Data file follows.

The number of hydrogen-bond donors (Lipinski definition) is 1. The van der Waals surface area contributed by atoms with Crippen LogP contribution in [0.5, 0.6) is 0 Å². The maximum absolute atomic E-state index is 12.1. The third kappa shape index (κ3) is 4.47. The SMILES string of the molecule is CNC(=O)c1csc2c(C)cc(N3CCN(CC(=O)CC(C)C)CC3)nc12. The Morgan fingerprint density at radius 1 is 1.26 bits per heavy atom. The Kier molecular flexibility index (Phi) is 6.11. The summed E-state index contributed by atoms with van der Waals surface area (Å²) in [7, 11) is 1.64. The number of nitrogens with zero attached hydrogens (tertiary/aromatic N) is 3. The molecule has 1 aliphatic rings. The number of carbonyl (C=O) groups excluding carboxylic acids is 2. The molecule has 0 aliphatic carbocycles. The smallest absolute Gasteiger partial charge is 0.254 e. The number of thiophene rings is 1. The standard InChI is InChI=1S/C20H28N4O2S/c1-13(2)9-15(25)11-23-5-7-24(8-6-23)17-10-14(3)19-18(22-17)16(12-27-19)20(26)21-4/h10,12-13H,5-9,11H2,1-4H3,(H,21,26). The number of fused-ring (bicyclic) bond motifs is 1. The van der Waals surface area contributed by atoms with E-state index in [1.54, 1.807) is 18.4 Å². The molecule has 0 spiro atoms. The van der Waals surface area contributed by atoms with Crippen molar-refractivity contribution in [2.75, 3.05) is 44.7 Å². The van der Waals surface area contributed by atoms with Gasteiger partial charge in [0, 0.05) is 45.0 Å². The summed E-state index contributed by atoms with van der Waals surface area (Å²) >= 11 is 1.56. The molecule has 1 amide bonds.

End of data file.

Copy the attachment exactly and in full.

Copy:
The number of hydrogen-bond donors (Lipinski definition) is 1. The van der Waals surface area contributed by atoms with Crippen LogP contribution in [0.5, 0.6) is 0 Å². The maximum absolute atomic E-state index is 12.1. The third kappa shape index (κ3) is 4.47. The SMILES string of the molecule is CNC(=O)c1csc2c(C)cc(N3CCN(CC(=O)CC(C)C)CC3)nc12. The Morgan fingerprint density at radius 1 is 1.26 bits per heavy atom. The Kier molecular flexibility index (Phi) is 6.11. The summed E-state index contributed by atoms with van der Waals surface area (Å²) in [7, 11) is 1.64. The number of nitrogens with zero attached hydrogens (tertiary/aromatic N) is 3. The molecule has 1 aliphatic rings. The number of carbonyl (C=O) groups excluding carboxylic acids is 2. The molecule has 0 aliphatic carbocycles. The smallest absolute Gasteiger partial charge is 0.254 e. The number of thiophene rings is 1. The standard InChI is InChI=1S/C20H28N4O2S/c1-13(2)9-15(25)11-23-5-7-24(8-6-23)17-10-14(3)19-18(22-17)16(12-27-19)20(26)21-4/h10,12-13H,5-9,11H2,1-4H3,(H,21,26). The number of fused-ring (bicyclic) bond motifs is 1. The van der Waals surface area contributed by atoms with E-state index in [1.54, 1.807) is 18.4 Å². The molecule has 0 spiro atoms. The van der Waals surface area contributed by atoms with Crippen molar-refractivity contribution in [2.75, 3.05) is 44.7 Å². The van der Waals surface area contributed by atoms with Gasteiger partial charge in [0, 0.05) is 45.0 Å². The summed E-state index contributed by atoms with van der Waals surface area (Å²) >= 11 is 1.56. The molecule has 1 amide bonds.